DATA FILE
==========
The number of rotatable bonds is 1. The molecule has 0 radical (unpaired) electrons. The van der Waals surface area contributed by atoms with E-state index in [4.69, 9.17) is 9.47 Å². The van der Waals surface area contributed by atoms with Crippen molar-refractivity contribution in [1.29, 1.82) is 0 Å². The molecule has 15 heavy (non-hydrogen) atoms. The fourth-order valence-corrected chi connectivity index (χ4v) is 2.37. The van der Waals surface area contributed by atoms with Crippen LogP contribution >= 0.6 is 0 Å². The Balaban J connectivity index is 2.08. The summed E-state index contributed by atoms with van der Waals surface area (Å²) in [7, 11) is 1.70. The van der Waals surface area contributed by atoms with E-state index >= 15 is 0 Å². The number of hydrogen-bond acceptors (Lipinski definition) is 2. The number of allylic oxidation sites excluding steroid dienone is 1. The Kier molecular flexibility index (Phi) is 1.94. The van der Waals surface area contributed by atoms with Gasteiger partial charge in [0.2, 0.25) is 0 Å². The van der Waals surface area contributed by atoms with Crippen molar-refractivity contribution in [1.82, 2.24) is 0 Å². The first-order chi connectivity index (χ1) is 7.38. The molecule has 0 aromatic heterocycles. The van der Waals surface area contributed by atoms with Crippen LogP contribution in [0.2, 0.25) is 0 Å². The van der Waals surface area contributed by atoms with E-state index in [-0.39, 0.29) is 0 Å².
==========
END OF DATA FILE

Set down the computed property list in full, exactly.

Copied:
The number of rotatable bonds is 1. The molecule has 0 radical (unpaired) electrons. The van der Waals surface area contributed by atoms with E-state index in [4.69, 9.17) is 9.47 Å². The van der Waals surface area contributed by atoms with Crippen molar-refractivity contribution in [1.29, 1.82) is 0 Å². The molecule has 15 heavy (non-hydrogen) atoms. The fourth-order valence-corrected chi connectivity index (χ4v) is 2.37. The van der Waals surface area contributed by atoms with Crippen LogP contribution >= 0.6 is 0 Å². The Balaban J connectivity index is 2.08. The summed E-state index contributed by atoms with van der Waals surface area (Å²) in [7, 11) is 1.70. The van der Waals surface area contributed by atoms with E-state index >= 15 is 0 Å². The number of hydrogen-bond acceptors (Lipinski definition) is 2. The number of allylic oxidation sites excluding steroid dienone is 1. The Kier molecular flexibility index (Phi) is 1.94. The van der Waals surface area contributed by atoms with Gasteiger partial charge in [0.2, 0.25) is 0 Å². The van der Waals surface area contributed by atoms with Crippen molar-refractivity contribution in [1.82, 2.24) is 0 Å². The first-order chi connectivity index (χ1) is 7.38. The molecule has 0 aromatic heterocycles. The van der Waals surface area contributed by atoms with Crippen LogP contribution in [0.2, 0.25) is 0 Å². The van der Waals surface area contributed by atoms with E-state index in [-0.39, 0.29) is 0 Å².